CHAGRIN FALLS, OHIO - On the heels of recent Immigration and Customs Enforcement raids across Northeast Ohio, a Chagrin Fall business owner says the raids are also causing concern for employers.
"If companies had to hire these illegals; I'm not standing behind that," said Joe Drake, owner of J.F.D. Landscapes. "I also can understand if they're threatened to go out of business because they can't find a legal workforce what are they supposed to do?"
It's a question Drake, in business since 1989, says lingers at the end of everyday. As his industry continues to depend more on the employment of foreign employees.
"We run ads all over the place," said operations manager Jeff Lennon. "We get a lot of responses back, set up a lot of interviews and most of the time people don't show up for the interview."
The frustrating trend prompting a new one, increased reliance on the H-2B Visa program. Drake says he is one of the lucky ones this year, winning a U.S. Department of Labor lottery for additional workers on the visas. According to Drake, there are around 16 employees on the visa program working at the business.
He says he got the news just before sending notices to customers he would not be able to meet the demand for services and telling staff he would be forced to cut employment. Some of his local fellow competitors were not so lucky.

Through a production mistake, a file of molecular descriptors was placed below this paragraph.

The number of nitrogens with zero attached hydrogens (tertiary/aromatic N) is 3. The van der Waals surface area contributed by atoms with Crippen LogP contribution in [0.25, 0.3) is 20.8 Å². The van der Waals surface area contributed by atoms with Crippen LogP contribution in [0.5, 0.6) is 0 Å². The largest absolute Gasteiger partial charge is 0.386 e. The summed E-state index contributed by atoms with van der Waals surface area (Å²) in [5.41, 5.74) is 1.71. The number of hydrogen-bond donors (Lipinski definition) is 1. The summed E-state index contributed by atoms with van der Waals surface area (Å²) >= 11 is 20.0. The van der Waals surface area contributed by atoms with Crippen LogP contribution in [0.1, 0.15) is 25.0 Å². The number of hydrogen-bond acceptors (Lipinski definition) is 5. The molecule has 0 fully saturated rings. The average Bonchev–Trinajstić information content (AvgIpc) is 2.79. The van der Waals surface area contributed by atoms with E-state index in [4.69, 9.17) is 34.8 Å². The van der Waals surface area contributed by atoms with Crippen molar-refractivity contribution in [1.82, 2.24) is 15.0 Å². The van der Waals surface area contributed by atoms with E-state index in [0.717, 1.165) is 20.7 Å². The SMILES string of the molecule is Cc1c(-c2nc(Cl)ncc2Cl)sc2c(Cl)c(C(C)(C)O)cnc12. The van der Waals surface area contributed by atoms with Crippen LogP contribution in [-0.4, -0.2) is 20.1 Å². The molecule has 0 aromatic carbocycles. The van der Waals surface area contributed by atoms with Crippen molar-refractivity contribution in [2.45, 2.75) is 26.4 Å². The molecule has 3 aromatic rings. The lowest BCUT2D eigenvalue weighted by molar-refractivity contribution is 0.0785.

"Eight to 10 million dollar companies had between 50 and 70 employees they were not able to get," said Drake. "So they have been struggling since day one to keep their business afloat. The owners are out pruning bushes, mowing lawns."
While the future remains uncertain for landscapers, Drake says it can be difficult to decipher who is working here legally, a lesson he says he learned during a federal raid on his business in the late 1990's.
"I got a call from my manager we were being raided," said Drake. "One of the workers was undocumented, the paperwork was forged. I didn't know that."
The trend now being repeated across the state as the heat is turned up on companies hiring undocumented immigrants. Meanwhile, with perception at a boiling point, one employee a naturalized U.S. citizen from Mexico requested not to be identified.
"It's hard work and you know not everyone want to do this kind of work," said the employee. "They make you feel like you're nothing, or your not supposed to be here, you gotta go back to your country."